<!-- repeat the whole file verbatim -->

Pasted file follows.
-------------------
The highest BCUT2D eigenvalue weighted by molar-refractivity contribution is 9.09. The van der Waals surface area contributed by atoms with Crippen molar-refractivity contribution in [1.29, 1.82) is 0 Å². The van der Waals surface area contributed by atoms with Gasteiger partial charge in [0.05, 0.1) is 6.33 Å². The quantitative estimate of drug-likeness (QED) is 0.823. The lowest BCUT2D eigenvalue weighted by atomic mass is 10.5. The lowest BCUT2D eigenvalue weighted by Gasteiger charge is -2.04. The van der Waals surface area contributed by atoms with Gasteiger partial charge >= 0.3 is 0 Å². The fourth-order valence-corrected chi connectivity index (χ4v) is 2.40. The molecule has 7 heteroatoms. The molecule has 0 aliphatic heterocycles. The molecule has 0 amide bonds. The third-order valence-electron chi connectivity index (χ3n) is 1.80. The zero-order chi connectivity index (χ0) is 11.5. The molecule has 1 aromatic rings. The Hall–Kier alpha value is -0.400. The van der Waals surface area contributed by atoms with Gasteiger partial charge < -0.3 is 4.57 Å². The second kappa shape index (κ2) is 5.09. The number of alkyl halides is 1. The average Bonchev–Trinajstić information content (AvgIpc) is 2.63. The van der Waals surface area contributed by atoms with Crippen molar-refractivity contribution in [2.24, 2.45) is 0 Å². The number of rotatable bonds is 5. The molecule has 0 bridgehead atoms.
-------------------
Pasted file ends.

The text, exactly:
The highest BCUT2D eigenvalue weighted by molar-refractivity contribution is 9.09. The van der Waals surface area contributed by atoms with Crippen molar-refractivity contribution in [1.29, 1.82) is 0 Å². The van der Waals surface area contributed by atoms with Gasteiger partial charge in [0.05, 0.1) is 6.33 Å². The quantitative estimate of drug-likeness (QED) is 0.823. The lowest BCUT2D eigenvalue weighted by atomic mass is 10.5. The lowest BCUT2D eigenvalue weighted by Gasteiger charge is -2.04. The van der Waals surface area contributed by atoms with Gasteiger partial charge >= 0.3 is 0 Å². The fourth-order valence-corrected chi connectivity index (χ4v) is 2.40. The molecule has 7 heteroatoms. The molecule has 0 aliphatic heterocycles. The molecule has 0 amide bonds. The third-order valence-electron chi connectivity index (χ3n) is 1.80. The zero-order chi connectivity index (χ0) is 11.5. The molecule has 1 aromatic rings. The Hall–Kier alpha value is -0.400. The van der Waals surface area contributed by atoms with Gasteiger partial charge < -0.3 is 4.57 Å². The second kappa shape index (κ2) is 5.09. The number of alkyl halides is 1. The average Bonchev–Trinajstić information content (AvgIpc) is 2.63. The van der Waals surface area contributed by atoms with Crippen molar-refractivity contribution in [2.24, 2.45) is 0 Å². The number of rotatable bonds is 5. The molecule has 0 bridgehead atoms.